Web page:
By Gale Smith
ROCK ISLAND ARSENAL, IL. (The Rock, April 2006) — What do you think of when you think of Rock Island Arsenal? There are certainly a wide variety of opinions both here on the installation and throughout the Quad Cities.
Many folks, both on and off island, think of the manufacturing complex, now known as the Rock Island Arsenal Joint Manufacturing and Technology Center. Yes, this massive complex of industrial buildings and more than 1000 employees certainly comes to mind. It produces a myriad of critical products for all of our armed services, including the add on armor kits for a variety of military vehicles, vital maintenance systems, recoil mechanisms for artillery systems, and small arms field service gages. However, the RIA JMTC employees are only one-sixth of the total island population.
Over the years the installation has diversified, and now more than 63 organizations call the Rock Island Arsenal home. The terms Arsenal, Rock Island Arsenal, and Arsenal Island refer to the
entire installation and the entire island. There is no one organization that is titled just the “Rock Island Arsenal” today. This island has a rich and varied history. The Sauk and Mesquakie tribes called this home until 1804 when the United States government acquired it through a treaty.
Congress acknowledged its importance early and set it aside as a federal military reservation in 1809.
The Army built Fort Armstrong in 1816 as part of a system of forts in the Upper Mississippi Valley. Fort Armstrong’s most important role in keeping the peace was when it served as military headquarters during the Black Hawk War of 1832. It was abandoned in 1836, but remained an ordnance depot until 1845. Famous visitors in the early days included Robert E Lee, Zebulon Pike, Zachary Taylor and Winfield Scott. Col. Davenport provided supplies to Fort Armstrong and was deeded land on the island by the federal government. The first bridge across the Mississippi River crossed Arsenal Island and opened in April 1856. It created rail communications from coast to coast.
An Act of Congress established Rock Island Arsenal in 1862. Major Charles P. Kingsbury, the first commanding officer of Rock Island Arsenal, located and designed three buildings for the arsenal. In 1867, the Clock Tower Building was the only one completed. Today, it is the home of the of the U.S. Army Corps of Engineers, Rock Island District headquarters.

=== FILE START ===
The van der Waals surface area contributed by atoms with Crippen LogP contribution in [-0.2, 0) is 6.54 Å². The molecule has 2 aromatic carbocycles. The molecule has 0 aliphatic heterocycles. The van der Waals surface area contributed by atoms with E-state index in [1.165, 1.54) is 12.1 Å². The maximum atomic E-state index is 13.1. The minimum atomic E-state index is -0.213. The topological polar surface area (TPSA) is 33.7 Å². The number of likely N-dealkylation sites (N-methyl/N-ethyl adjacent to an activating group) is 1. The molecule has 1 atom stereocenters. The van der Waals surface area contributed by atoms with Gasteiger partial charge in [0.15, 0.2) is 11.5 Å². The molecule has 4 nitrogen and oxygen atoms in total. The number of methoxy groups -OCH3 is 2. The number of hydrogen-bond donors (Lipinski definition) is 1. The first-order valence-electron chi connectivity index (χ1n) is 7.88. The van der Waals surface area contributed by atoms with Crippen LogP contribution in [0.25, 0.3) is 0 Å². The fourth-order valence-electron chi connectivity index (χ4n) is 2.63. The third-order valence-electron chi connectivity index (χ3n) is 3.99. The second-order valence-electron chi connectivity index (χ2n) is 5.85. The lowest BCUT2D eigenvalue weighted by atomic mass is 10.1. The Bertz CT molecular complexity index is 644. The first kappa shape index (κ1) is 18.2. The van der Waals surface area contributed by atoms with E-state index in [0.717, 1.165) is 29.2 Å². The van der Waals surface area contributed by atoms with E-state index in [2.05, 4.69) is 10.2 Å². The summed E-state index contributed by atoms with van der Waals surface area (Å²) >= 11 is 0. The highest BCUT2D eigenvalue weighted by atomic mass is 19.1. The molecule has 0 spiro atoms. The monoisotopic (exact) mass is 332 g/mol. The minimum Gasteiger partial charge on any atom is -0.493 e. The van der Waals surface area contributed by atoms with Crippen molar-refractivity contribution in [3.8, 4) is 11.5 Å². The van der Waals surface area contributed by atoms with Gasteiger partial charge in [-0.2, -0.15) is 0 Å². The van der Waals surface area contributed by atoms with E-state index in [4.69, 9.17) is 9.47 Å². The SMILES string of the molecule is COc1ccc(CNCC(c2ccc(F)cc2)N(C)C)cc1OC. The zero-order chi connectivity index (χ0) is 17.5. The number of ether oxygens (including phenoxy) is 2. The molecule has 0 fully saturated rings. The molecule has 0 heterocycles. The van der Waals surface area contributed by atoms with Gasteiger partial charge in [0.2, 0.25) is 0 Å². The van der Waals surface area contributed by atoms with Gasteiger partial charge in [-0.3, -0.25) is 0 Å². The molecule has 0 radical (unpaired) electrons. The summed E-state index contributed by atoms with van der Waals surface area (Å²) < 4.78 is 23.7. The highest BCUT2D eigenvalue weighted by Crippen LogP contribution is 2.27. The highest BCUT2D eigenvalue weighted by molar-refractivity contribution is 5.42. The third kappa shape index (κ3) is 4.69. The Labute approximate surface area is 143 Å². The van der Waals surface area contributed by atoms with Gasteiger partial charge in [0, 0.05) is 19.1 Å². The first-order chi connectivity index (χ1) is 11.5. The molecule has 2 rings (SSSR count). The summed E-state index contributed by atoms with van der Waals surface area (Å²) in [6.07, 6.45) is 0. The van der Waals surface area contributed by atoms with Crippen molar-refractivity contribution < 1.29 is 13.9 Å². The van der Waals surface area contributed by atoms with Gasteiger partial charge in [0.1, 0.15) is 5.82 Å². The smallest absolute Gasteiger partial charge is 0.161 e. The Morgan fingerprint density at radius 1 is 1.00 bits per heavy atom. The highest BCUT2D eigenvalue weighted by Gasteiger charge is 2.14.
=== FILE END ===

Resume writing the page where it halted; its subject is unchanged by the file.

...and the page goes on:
Brevet Brigadier General Thomas J. Rodman, the second Commanding Officer of Rock Island Arsenal, redesigned the arsenal on a much grander scale. For his contributions from 1865 to 1871, he is known as the “Father of Rock Island Arsenal.”
Rodman designed the ten stone shops at the center of the island. The five buildings in the south row were designated “arsenal row,” and were designed for the manufacture and overhaul of general ordnance material. The five buildings in the north row were designated “armory row,” and were designed for the manufacture and overhaul of small arms. He also designed Quarters One, the second largest single family dwelling in the federal inventory. After Rodman’s death, Lt. Col. Daniel
W. Flagler oversaw the construction of the arsenal buildings. When you walk or drive down Rodman Avenue today you will see the building dates on the front of each of the original stone buildings.
Today the original stone shop buildings house many of the island’s predominately white collar tenant organizations, including the Defense Finance and Accounting Service Rock Island Field Site, the Army’s TACOM Life Cycle Management Command Rock Island, the Installation Management Agency Northwest Region, the Edgewood Chemical and Biological Center Rock Island Site, the Armament Research Development and Engineering Center Rock Island, and most of the Civilian Human Resources Agency North Central Region.
The Arsenal, while always important to the Army, grew significantly in World War I and again in World War II. Both wars saw massive building projects. The Army Joint Munitions Command, another major tenant, occupies building 350, which was built as a warehouse in World War I. The last major tenant, the Army Field Support Command, occupies Building 390, which was built as an office center during World War II.
The diversification and transformation of this installation from primarily a blue collar manufacturing complex to the complex mixture of organizations it is today began in the mid 1950s when the Army’s Ordnance Weapons Command was established here.
The second half of the twentieth century saw periodic additions of other Army and then Department of Defense organizations. Today the installation is a major military complex with a wide variety of organizations, each one having its own unique and critical missions that support our warfighters.
In addition to the critical research, manufacturing, logistics, and sustainment missions done here, the island is also home to the Department of Veterans Affairs, Rock Island National Cemetery and Confederate Cemetery, each with their own fascinating histories.
So when people ask where you work, it is accurate to say in or on the Rock Island Arsenal, no matter what organization you work for. However, what binds us all is that we are all on this Arsenal, this island, and that we are all in service to our men and women in uniform and our nation.
For more information on the history of the Arsenal, visit the Arsenal Museum, Memorial Park, the Garrison website at www.ria.army.mil or the Corps of Engineers Website at: http://www.mvr.usace.army.mil/rockislandhistory.